Posts by: Hanna Hansson | (4) posts

Protecting the FIFA brands

With the 2014 FIFA World Cup coming up in Brazil times are busy for organizer The Fédération Internationale de Football Association, FIFA. FIFA continuously takes action against ambush marketers, advertising or promoting around the World Cup without authorization.

The preparations of the 2014 FIFA World Cup were initiated several years ago and an important part thereof has been the work with trademarks. FIFA has developed and protected an assortment of words, logotypes, titles, symbols and other trademarks, for example FIFA, WORLD CUP, COPA 2014 and BRAZIL 2014. FIFA recognizes the commercial rights to the FIFA World Cup as its greatest commercial asset and the fact that it is essential that they protect the integrity of the event’s brand for several reasons. The fact that FIFA would not be able to stage the event without the support of commercial affiliates is one of the main reasons for protecting an exclusive use of the trademarks.

In order not to risk losing its legal rights to the exclusive use of the trademarks FIFA therefore continuously work against any unauthorized use of its trademarks and had already by June 2013 taken action against 100 ambush marketers somehow trying to take advantage of the interest and profile of the event by creating a commercial association or seeking promotional exposure without the authorization of FIFA. Also, counterfeit products bearing FIFA’s official trademarks without the required license such as footballs, keychains and toys is a problem which FIFA needs to deal with.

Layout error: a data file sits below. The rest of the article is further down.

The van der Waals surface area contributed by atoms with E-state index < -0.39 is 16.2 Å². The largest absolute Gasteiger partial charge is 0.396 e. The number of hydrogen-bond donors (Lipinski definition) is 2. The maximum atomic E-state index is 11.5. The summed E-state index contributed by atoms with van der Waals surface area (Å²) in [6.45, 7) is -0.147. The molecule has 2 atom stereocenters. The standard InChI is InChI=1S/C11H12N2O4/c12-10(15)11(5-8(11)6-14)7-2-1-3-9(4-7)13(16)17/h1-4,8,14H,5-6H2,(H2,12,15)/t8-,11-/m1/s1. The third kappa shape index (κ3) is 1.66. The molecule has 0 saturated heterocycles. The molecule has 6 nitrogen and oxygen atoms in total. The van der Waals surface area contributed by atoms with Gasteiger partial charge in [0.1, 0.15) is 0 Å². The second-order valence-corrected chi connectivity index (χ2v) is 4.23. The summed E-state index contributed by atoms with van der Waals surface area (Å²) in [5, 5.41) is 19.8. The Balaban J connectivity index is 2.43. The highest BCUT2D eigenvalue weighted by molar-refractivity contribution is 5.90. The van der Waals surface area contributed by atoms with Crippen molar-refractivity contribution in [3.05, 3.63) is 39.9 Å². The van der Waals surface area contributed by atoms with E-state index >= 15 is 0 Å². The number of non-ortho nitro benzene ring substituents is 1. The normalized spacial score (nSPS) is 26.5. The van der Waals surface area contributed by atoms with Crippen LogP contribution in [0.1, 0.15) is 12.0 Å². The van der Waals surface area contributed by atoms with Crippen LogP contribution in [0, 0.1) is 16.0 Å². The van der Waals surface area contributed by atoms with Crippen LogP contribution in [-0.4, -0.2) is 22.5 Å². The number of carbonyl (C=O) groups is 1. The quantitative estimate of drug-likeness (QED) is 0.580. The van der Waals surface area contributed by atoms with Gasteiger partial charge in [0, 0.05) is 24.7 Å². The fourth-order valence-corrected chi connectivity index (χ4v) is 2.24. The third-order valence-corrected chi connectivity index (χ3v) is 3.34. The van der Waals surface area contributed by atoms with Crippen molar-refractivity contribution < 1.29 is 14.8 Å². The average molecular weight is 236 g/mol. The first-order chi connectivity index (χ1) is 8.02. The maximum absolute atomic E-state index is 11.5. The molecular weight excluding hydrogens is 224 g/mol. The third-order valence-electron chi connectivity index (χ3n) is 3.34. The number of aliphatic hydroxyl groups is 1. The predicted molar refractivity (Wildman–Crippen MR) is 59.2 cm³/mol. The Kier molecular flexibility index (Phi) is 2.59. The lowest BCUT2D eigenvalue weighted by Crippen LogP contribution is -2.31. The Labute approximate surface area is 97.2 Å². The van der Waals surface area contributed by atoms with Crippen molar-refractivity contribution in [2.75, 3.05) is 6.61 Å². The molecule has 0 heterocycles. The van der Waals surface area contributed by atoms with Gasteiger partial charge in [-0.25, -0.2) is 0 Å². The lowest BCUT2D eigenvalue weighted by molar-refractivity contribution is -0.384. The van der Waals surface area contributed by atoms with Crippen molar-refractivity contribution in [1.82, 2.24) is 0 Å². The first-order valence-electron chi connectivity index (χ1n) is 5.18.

FIFA works with brand protection in three steps. The first step is communication, meaning that FIFA in order to avoid accidental unauthorized use communicate the regulations through awareness campaigns. The next step and important element in the brand protection work is surveillance in order to identify trademark infringements. An example thereof is the enactment of Commercial Restriction Areas (CRAs) around the stadiums and other official sites. The CRA is an imaginary line wherein local laws provide additional legal protection against prohibited marketing activities without limiting any commercial activities not specifically targeting the FIFA event. Enforcement is the third step in the brand protection. When detecting an infringing situation FIFA’s brand protection team assesses the most effective way to bring the situation to an end, without having to resort to disproportionate enforcement actions. In more serious situations where the intention to take a free ride on the goodwill of the FIFA trademarks is clear, FIFA may need to engage in court proceedings to put the infringement to an end and to seek financial compensation. However, according to FIFA their approach to brand protection still focuses rather on education and guidance. The results thereof will be well visible this summer.

Hanna Hansson, Attorney at Law

Awapatent at Enterprise Day